“I’m the baby, gotta love me!” Have truer words ever been spoken? I think not.
Looking back on my childhood, Dinosaurs easily ranked in my top five shows. First of all, anything about dinosaurs was “cool” in the ’90s, not to mention that this show took the dinosaurs out of the wild and domesticated them in the best way possible.
If you have no idea what I’m talking about, Dinosaurs told the story of the Sinclair family, a family of dinosaurs who all assimilated perfectly into their humanized roles. There was the father, Earl, who spent his days working construction and his nights in front of the television. There was Earl’s wife, Fran, who stayed at home to take care of her newborn baby, appropriately named “Baby Sinclair.” Then you had Earl’s two teenage kids — Robbie, the jock, and Charlene, the gum-chewing, music-obsessed pretty girl. Rounding out the family was Earl’s live-at-home mother, a permanent staple in front of the Sinclairs’ television. There was banter, love, comedy, and television’s greatest baby.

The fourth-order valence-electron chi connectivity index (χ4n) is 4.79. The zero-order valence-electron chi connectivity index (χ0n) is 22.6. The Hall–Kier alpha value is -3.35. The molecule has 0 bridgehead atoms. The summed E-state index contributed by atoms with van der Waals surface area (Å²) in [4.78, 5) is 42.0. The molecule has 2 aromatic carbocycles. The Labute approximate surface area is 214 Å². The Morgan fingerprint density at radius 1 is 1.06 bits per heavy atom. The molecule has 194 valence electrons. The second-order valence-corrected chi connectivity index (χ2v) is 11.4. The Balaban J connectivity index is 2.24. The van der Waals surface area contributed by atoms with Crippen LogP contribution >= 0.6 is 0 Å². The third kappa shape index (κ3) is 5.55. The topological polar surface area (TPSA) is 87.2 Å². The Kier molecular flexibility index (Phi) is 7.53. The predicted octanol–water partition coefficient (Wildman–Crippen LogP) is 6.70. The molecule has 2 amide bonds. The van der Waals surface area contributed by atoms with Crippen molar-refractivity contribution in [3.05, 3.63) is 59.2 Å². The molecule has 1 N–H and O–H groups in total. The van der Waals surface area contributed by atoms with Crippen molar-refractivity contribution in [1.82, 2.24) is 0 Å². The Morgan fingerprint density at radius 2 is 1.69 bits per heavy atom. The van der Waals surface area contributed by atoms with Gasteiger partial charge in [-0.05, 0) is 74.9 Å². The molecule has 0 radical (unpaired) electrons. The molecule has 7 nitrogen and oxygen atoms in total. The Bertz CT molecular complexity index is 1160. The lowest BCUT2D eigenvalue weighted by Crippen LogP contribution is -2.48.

I’ll never forget how much my mother loathed this show in the beginning. I walked around for weeks saying, “Not the momma,” even though it made no sense, because I said it to my mother. Eh, technicalities, amirite? Regardless, this show was able to create a character who practically did nothing but repeat its two catchphrases and yet was still likeable. Correction: That baby was downright loveable.
One of my favorite episodes of all time was when Baby Sinclair was born and announced the fact that we had to love him. And just like that, we all did:
Years later, I still want to hang out with the Sinclairs — even if it means I, too, go extinct — and look that baby in his purple eyes as he hits me over the head with a saucepan. And if I’m telling the whole truth here, my obsession did not end in the ’90s. I now own this show on DVD. What can I say? It is a gem — you gotta love it.